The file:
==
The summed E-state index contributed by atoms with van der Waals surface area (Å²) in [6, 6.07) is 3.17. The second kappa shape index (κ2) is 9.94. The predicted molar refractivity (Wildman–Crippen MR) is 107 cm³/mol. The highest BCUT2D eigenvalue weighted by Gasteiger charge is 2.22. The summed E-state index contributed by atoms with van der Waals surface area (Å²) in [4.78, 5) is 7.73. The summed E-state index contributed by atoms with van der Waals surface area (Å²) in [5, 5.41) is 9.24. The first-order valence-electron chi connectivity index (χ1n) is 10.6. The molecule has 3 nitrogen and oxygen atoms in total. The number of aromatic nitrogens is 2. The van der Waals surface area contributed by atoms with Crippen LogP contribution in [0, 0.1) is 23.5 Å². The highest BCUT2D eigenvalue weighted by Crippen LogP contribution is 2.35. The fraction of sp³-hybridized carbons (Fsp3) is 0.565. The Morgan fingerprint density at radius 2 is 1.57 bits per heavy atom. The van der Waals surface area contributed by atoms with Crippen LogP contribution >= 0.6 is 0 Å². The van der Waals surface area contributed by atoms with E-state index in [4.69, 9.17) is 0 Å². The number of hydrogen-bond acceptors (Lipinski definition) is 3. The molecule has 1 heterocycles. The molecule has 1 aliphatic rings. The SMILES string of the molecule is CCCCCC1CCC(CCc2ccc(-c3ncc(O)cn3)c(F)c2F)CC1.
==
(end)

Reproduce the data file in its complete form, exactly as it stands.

The summed E-state index contributed by atoms with van der Waals surface area (Å²) in [6, 6.07) is 3.17. The second kappa shape index (κ2) is 9.94. The predicted molar refractivity (Wildman–Crippen MR) is 107 cm³/mol. The highest BCUT2D eigenvalue weighted by Gasteiger charge is 2.22. The summed E-state index contributed by atoms with van der Waals surface area (Å²) in [4.78, 5) is 7.73. The summed E-state index contributed by atoms with van der Waals surface area (Å²) in [5, 5.41) is 9.24. The first-order valence-electron chi connectivity index (χ1n) is 10.6. The molecule has 3 nitrogen and oxygen atoms in total. The number of aromatic nitrogens is 2. The van der Waals surface area contributed by atoms with Crippen LogP contribution in [0, 0.1) is 23.5 Å². The highest BCUT2D eigenvalue weighted by Crippen LogP contribution is 2.35. The fraction of sp³-hybridized carbons (Fsp3) is 0.565. The Morgan fingerprint density at radius 2 is 1.57 bits per heavy atom. The van der Waals surface area contributed by atoms with Crippen LogP contribution >= 0.6 is 0 Å². The van der Waals surface area contributed by atoms with E-state index in [4.69, 9.17) is 0 Å². The number of hydrogen-bond acceptors (Lipinski definition) is 3. The molecule has 1 heterocycles. The molecule has 1 aliphatic rings. The SMILES string of the molecule is CCCCCC1CCC(CCc2ccc(-c3ncc(O)cn3)c(F)c2F)CC1.